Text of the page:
I have been asked similar questions before so I thought I’d share my thinking. Here’s what people say to me often,
“Why do you do all this extra work with TeachMeets for free. You should make it a business, you already have the reputation.”
That has never been my intention or any of us who made it happen.
We wanted to make a difference in the education landscape of WA. We wanted to coordinate free pl for teachers by teachers for all sectors. We wanted teachers to find support within our profession locally and encourage global connections.
I derive pure satisfaction out of inspiring teachers to take risks, keeping them informed, continually questioning them and giving opportunities to reflect and have healthy conversations about where our teaching need to head given that the future for our students is uncertain.
There are some core beliefs I have and I continually share them with you.
TeachMeets are not built to promote one person or another, the reason we started TeachMeets was to empower teachers to take control over their own pl, personalized pln. I am pleased to say, WA has hosted nearly 50 TMWA events of which most are to sold out crowds, have so many Twitter followers and Facebook group members, many organic relationships have formed as a result of TMWA.
TMWA core drivers at this stage are Maree Whiteley, Gabrielle Trinca and I but I am sure as we go through the journey this may change and there may be new drivers. TMWA is not reliant on one or the other. You all own it, you can all run with it. TMWA is compared to the starfish model in comparison to the spider model. It is self sustainable. You are all TMWA.
So I don’t know if I actually answered that question but I hope I’ve shared my passion for it.
We are the only generation that can boast about having seen the huge transformation the world is going through at the moment. At times you feel like you’ve landed on a different planet where you are surrounded by intelligent younglings attached to handheld touch devices, they wear earphones as accessories and have a rather unique way of communicating and connecting. Their seductive worlds behind whispering touch screens are used for hangouts, coordinating virtual meetings, collaborating on passion projects with global friends, voicing their opinions or problem solving across the world. They are always online and always available in digital landscapes.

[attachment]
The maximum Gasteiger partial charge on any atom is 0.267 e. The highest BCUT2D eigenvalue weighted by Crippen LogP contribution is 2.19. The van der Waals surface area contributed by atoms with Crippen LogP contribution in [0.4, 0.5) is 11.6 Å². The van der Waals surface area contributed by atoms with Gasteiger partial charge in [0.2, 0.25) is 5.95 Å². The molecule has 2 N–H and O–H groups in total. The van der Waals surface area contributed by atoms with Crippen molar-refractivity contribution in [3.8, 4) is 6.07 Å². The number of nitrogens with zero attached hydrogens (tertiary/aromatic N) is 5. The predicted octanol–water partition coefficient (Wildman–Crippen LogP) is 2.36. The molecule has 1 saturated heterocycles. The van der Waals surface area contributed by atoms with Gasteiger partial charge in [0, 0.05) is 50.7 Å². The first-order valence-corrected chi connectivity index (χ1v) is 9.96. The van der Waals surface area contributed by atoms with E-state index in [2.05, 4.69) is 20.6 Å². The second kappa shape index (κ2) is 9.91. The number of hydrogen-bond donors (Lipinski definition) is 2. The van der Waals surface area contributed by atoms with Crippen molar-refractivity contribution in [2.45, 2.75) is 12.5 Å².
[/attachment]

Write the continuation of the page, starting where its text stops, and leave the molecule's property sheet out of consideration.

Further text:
How is it even possible to effectively lead learning if we are speaking different languages, and existing in completely different worlds, and continue to alienate ourselves further and further from the future? Even though we find it a challenge to immerse ourselves into their worlds, admittedly these are exciting times to be in educational leadership.
In my professional journey, social media has been particularly beneficial for my professional practice. Global, expert or resource connections have inspired, challenged, supported and coached me over the years. My professional learning network is star studded and continues to expand as I connect with inspiring educators and educational thought leaders like Prof John Hattie, Pasi Sahelberg, Dr Ken Robinson, Prof Stephen Heppell, Ewan MacIntosh, Robert Marzano, Alec and George Couros, and home grown heroes like Stephen Harris, Tony Bryant, John Goh, Ray Boyd, Liz Smith, just to name a few. It is my virtual staffroom where I connect, communicate and collaborate with a network well beyond my reach otherwise. If Twitter, Facebook, LinkedIn, Instagram, Pinterest etc are all foreign words to you then I hope to convince you to join a few of them and see how you go.
In 2005 FaceBook brought me long lost family and friends. Few years later I discovered its potential as a platform for professional sharing, connecting people and celebrating successes. I now own a few groups and pages and have encouraged others to build their own following. I started TeachMeet WA Facebook group in 2013 and now it has ~3,300 members. I promote the idea that every school should have a FaceBook Page to make announcements, promotions and to celebrate successes, post the school’s athletic victories, spotlight student work, and promote functions like parent nights and performances. Share photographs from school events and links to local newspaper articles, videos, and resources connected to student learning. Stakeholders can access information on computers or hand held devices.
One of my personal favourites in social media is Twitter. I experienced exponential professional growth after joining Twittersphere. For the first time my professional learning was differentiated. Twitter makes it easy to post brief 140 character public, text-based messages to the Web—messages that any interested follower can see and respond to. The idea of crowdsourcing has never been so quick and easy. TeachMeet WA exisits because of Twitter. Check out @WAPLN and #TMWA and @Bhavneetsingh12. We as educational leaders, must identify how applications like Twitter can facilitate professional growth, collaboration and enhance teaching and learning programs. Digital opportunities to connect with new content and communities can accelerate learning and have so many positive benefits for student learning too.
Department of Education WA is promoting digital communIcation and collaboration and is investing in the development of Connect. It is a great starting point for the technophobes who are scared of diving in the deep end as it is a controlled environment.
Everyone including institutions needs a LinkedInprofile. Its not so much a social networking tool, but a professional networking tool. When was the last time you googled someone? Undoubtedly, you’ve been googled too. Best to leave a well thought out digital presence that acts as your CV or the face for your institution.